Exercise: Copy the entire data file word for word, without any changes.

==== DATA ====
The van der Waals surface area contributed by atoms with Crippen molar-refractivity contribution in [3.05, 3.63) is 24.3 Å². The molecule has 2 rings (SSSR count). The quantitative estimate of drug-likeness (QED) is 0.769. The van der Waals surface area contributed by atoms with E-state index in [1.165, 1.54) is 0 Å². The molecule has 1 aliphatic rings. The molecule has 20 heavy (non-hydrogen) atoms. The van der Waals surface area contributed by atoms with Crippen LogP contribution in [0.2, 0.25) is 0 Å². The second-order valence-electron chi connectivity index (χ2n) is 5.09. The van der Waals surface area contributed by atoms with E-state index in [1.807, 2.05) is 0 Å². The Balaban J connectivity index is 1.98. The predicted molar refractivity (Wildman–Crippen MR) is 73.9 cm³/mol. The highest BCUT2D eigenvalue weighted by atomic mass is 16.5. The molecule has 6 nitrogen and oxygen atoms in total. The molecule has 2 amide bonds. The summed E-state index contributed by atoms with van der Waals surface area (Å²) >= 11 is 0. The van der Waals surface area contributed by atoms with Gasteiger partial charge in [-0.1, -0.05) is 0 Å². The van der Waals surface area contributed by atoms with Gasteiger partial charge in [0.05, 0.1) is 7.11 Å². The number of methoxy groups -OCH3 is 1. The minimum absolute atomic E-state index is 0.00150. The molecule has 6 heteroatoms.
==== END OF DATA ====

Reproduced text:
The van der Waals surface area contributed by atoms with Crippen molar-refractivity contribution in [3.05, 3.63) is 24.3 Å². The molecule has 2 rings (SSSR count). The quantitative estimate of drug-likeness (QED) is 0.769. The van der Waals surface area contributed by atoms with E-state index in [1.165, 1.54) is 0 Å². The molecule has 1 aliphatic rings. The molecule has 20 heavy (non-hydrogen) atoms. The van der Waals surface area contributed by atoms with Crippen LogP contribution in [0.2, 0.25) is 0 Å². The second-order valence-electron chi connectivity index (χ2n) is 5.09. The van der Waals surface area contributed by atoms with E-state index in [1.807, 2.05) is 0 Å². The Balaban J connectivity index is 1.98. The predicted molar refractivity (Wildman–Crippen MR) is 73.9 cm³/mol. The highest BCUT2D eigenvalue weighted by atomic mass is 16.5. The molecule has 6 nitrogen and oxygen atoms in total. The molecule has 2 amide bonds. The summed E-state index contributed by atoms with van der Waals surface area (Å²) >= 11 is 0. The van der Waals surface area contributed by atoms with Gasteiger partial charge in [-0.1, -0.05) is 0 Å². The van der Waals surface area contributed by atoms with Gasteiger partial charge in [0.05, 0.1) is 7.11 Å². The number of methoxy groups -OCH3 is 1. The minimum absolute atomic E-state index is 0.00150. The molecule has 6 heteroatoms.